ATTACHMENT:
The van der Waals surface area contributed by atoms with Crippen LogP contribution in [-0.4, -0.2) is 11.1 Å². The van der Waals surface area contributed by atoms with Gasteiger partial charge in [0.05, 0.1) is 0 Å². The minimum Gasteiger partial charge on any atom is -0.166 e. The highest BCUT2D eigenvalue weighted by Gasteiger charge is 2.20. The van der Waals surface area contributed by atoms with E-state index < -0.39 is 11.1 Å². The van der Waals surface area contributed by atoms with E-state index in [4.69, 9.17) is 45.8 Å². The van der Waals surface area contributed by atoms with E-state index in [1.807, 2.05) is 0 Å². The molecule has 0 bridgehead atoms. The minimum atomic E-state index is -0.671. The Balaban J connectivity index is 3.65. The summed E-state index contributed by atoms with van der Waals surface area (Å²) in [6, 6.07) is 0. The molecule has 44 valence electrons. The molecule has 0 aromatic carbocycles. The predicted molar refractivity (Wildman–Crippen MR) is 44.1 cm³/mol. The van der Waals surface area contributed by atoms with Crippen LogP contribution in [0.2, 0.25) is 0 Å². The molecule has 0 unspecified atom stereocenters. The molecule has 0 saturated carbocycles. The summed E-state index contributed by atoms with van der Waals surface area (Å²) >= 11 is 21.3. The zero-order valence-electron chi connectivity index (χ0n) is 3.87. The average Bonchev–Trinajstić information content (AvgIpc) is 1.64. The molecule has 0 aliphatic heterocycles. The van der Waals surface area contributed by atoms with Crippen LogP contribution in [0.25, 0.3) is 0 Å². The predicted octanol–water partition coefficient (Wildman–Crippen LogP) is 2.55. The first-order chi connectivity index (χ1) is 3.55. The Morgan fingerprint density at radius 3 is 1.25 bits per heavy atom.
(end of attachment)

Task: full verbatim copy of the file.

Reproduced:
The van der Waals surface area contributed by atoms with Crippen LogP contribution in [-0.4, -0.2) is 11.1 Å². The van der Waals surface area contributed by atoms with Gasteiger partial charge in [0.05, 0.1) is 0 Å². The minimum Gasteiger partial charge on any atom is -0.166 e. The highest BCUT2D eigenvalue weighted by Gasteiger charge is 2.20. The van der Waals surface area contributed by atoms with E-state index < -0.39 is 11.1 Å². The van der Waals surface area contributed by atoms with E-state index in [4.69, 9.17) is 45.8 Å². The van der Waals surface area contributed by atoms with E-state index in [1.807, 2.05) is 0 Å². The molecule has 0 bridgehead atoms. The minimum atomic E-state index is -0.671. The Balaban J connectivity index is 3.65. The summed E-state index contributed by atoms with van der Waals surface area (Å²) in [6, 6.07) is 0. The molecule has 44 valence electrons. The molecule has 0 aromatic carbocycles. The predicted molar refractivity (Wildman–Crippen MR) is 44.1 cm³/mol. The van der Waals surface area contributed by atoms with Crippen LogP contribution in [0.2, 0.25) is 0 Å². The molecule has 0 unspecified atom stereocenters. The molecule has 0 saturated carbocycles. The summed E-state index contributed by atoms with van der Waals surface area (Å²) >= 11 is 21.3. The zero-order valence-electron chi connectivity index (χ0n) is 3.87. The average Bonchev–Trinajstić information content (AvgIpc) is 1.64. The molecule has 0 aliphatic heterocycles. The van der Waals surface area contributed by atoms with Crippen LogP contribution in [0.25, 0.3) is 0 Å². The predicted octanol–water partition coefficient (Wildman–Crippen LogP) is 2.55. The first-order chi connectivity index (χ1) is 3.55. The Morgan fingerprint density at radius 3 is 1.25 bits per heavy atom.